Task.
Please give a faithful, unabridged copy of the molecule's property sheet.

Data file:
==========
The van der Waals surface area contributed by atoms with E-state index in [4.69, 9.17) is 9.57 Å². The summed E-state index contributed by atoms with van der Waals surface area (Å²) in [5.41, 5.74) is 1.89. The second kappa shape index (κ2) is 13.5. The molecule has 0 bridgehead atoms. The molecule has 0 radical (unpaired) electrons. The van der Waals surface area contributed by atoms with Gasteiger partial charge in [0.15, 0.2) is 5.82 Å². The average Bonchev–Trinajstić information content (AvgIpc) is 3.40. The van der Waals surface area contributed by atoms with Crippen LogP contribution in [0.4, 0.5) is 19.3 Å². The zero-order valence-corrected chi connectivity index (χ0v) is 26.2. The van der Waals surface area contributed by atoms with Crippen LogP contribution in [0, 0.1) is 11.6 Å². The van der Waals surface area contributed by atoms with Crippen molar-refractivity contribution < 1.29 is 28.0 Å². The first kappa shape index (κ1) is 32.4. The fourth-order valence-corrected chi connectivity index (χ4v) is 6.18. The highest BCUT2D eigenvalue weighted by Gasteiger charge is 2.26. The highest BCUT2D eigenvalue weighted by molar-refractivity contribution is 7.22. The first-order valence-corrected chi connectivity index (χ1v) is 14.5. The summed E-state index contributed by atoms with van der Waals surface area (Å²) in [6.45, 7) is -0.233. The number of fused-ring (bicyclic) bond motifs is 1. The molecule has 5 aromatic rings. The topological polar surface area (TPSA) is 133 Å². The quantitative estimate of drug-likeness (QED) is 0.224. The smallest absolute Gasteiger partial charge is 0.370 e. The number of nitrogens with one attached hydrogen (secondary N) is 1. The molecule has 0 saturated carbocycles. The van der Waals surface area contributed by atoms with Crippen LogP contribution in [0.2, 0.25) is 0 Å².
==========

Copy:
The van der Waals surface area contributed by atoms with E-state index in [4.69, 9.17) is 9.57 Å². The summed E-state index contributed by atoms with van der Waals surface area (Å²) in [5.41, 5.74) is 1.89. The second kappa shape index (κ2) is 13.5. The molecule has 0 bridgehead atoms. The molecule has 0 radical (unpaired) electrons. The van der Waals surface area contributed by atoms with Gasteiger partial charge in [0.15, 0.2) is 5.82 Å². The average Bonchev–Trinajstić information content (AvgIpc) is 3.40. The van der Waals surface area contributed by atoms with Crippen LogP contribution in [0.4, 0.5) is 19.3 Å². The zero-order valence-corrected chi connectivity index (χ0v) is 26.2. The van der Waals surface area contributed by atoms with Crippen LogP contribution in [0, 0.1) is 11.6 Å². The van der Waals surface area contributed by atoms with Crippen molar-refractivity contribution < 1.29 is 28.0 Å². The first kappa shape index (κ1) is 32.4. The fourth-order valence-corrected chi connectivity index (χ4v) is 6.18. The highest BCUT2D eigenvalue weighted by Gasteiger charge is 2.26. The highest BCUT2D eigenvalue weighted by molar-refractivity contribution is 7.22. The first-order valence-corrected chi connectivity index (χ1v) is 14.5. The summed E-state index contributed by atoms with van der Waals surface area (Å²) in [6.45, 7) is -0.233. The number of fused-ring (bicyclic) bond motifs is 1. The molecule has 5 aromatic rings. The topological polar surface area (TPSA) is 133 Å². The quantitative estimate of drug-likeness (QED) is 0.224. The smallest absolute Gasteiger partial charge is 0.370 e. The number of nitrogens with one attached hydrogen (secondary N) is 1. The molecule has 0 saturated carbocycles. The van der Waals surface area contributed by atoms with Crippen LogP contribution in [0.2, 0.25) is 0 Å².